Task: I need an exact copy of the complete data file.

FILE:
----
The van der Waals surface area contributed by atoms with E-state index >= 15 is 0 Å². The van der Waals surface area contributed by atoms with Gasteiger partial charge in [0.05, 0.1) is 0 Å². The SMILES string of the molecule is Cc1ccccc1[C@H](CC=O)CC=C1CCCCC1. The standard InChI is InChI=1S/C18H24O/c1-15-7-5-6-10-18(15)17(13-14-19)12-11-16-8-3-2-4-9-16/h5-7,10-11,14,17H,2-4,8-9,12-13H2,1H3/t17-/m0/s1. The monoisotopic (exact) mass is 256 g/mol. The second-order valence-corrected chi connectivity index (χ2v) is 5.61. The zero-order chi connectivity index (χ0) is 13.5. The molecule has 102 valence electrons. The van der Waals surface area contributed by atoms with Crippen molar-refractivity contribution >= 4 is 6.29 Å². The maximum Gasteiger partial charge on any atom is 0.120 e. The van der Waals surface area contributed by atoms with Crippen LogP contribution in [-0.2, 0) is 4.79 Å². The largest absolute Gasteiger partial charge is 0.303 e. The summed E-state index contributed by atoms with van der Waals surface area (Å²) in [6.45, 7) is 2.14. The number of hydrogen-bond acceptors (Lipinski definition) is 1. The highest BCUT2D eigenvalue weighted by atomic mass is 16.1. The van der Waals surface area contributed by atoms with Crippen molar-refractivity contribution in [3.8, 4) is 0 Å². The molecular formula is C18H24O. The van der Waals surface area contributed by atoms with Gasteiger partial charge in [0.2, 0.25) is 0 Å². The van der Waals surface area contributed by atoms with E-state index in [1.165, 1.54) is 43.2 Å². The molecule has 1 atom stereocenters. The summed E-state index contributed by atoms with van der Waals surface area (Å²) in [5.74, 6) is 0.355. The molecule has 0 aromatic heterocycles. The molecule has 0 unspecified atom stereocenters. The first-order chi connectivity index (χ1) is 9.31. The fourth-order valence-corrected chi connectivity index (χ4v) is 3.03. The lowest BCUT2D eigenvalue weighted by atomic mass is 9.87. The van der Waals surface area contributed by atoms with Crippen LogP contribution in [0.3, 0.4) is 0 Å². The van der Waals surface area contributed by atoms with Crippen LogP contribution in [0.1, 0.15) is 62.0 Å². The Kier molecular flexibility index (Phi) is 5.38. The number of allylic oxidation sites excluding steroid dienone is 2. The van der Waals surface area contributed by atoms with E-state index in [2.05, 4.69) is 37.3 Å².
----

The van der Waals surface area contributed by atoms with E-state index >= 15 is 0 Å². The van der Waals surface area contributed by atoms with Gasteiger partial charge in [0.05, 0.1) is 0 Å². The SMILES string of the molecule is Cc1ccccc1[C@H](CC=O)CC=C1CCCCC1. The standard InChI is InChI=1S/C18H24O/c1-15-7-5-6-10-18(15)17(13-14-19)12-11-16-8-3-2-4-9-16/h5-7,10-11,14,17H,2-4,8-9,12-13H2,1H3/t17-/m0/s1. The monoisotopic (exact) mass is 256 g/mol. The second-order valence-corrected chi connectivity index (χ2v) is 5.61. The zero-order chi connectivity index (χ0) is 13.5. The molecule has 102 valence electrons. The van der Waals surface area contributed by atoms with Crippen molar-refractivity contribution >= 4 is 6.29 Å². The maximum Gasteiger partial charge on any atom is 0.120 e. The van der Waals surface area contributed by atoms with Crippen LogP contribution in [-0.2, 0) is 4.79 Å². The largest absolute Gasteiger partial charge is 0.303 e. The summed E-state index contributed by atoms with van der Waals surface area (Å²) in [6.45, 7) is 2.14. The number of hydrogen-bond acceptors (Lipinski definition) is 1. The highest BCUT2D eigenvalue weighted by atomic mass is 16.1. The van der Waals surface area contributed by atoms with Crippen molar-refractivity contribution in [3.8, 4) is 0 Å². The molecular formula is C18H24O. The van der Waals surface area contributed by atoms with Gasteiger partial charge in [0.2, 0.25) is 0 Å². The van der Waals surface area contributed by atoms with E-state index in [1.165, 1.54) is 43.2 Å². The molecule has 1 atom stereocenters. The summed E-state index contributed by atoms with van der Waals surface area (Å²) in [5.74, 6) is 0.355. The molecule has 0 aromatic heterocycles. The molecule has 0 unspecified atom stereocenters. The first-order chi connectivity index (χ1) is 9.31. The fourth-order valence-corrected chi connectivity index (χ4v) is 3.03. The lowest BCUT2D eigenvalue weighted by atomic mass is 9.87. The van der Waals surface area contributed by atoms with Crippen LogP contribution in [0.3, 0.4) is 0 Å². The van der Waals surface area contributed by atoms with Crippen LogP contribution in [0.1, 0.15) is 62.0 Å². The Kier molecular flexibility index (Phi) is 5.38. The number of allylic oxidation sites excluding steroid dienone is 2. The van der Waals surface area contributed by atoms with E-state index in [2.05, 4.69) is 37.3 Å².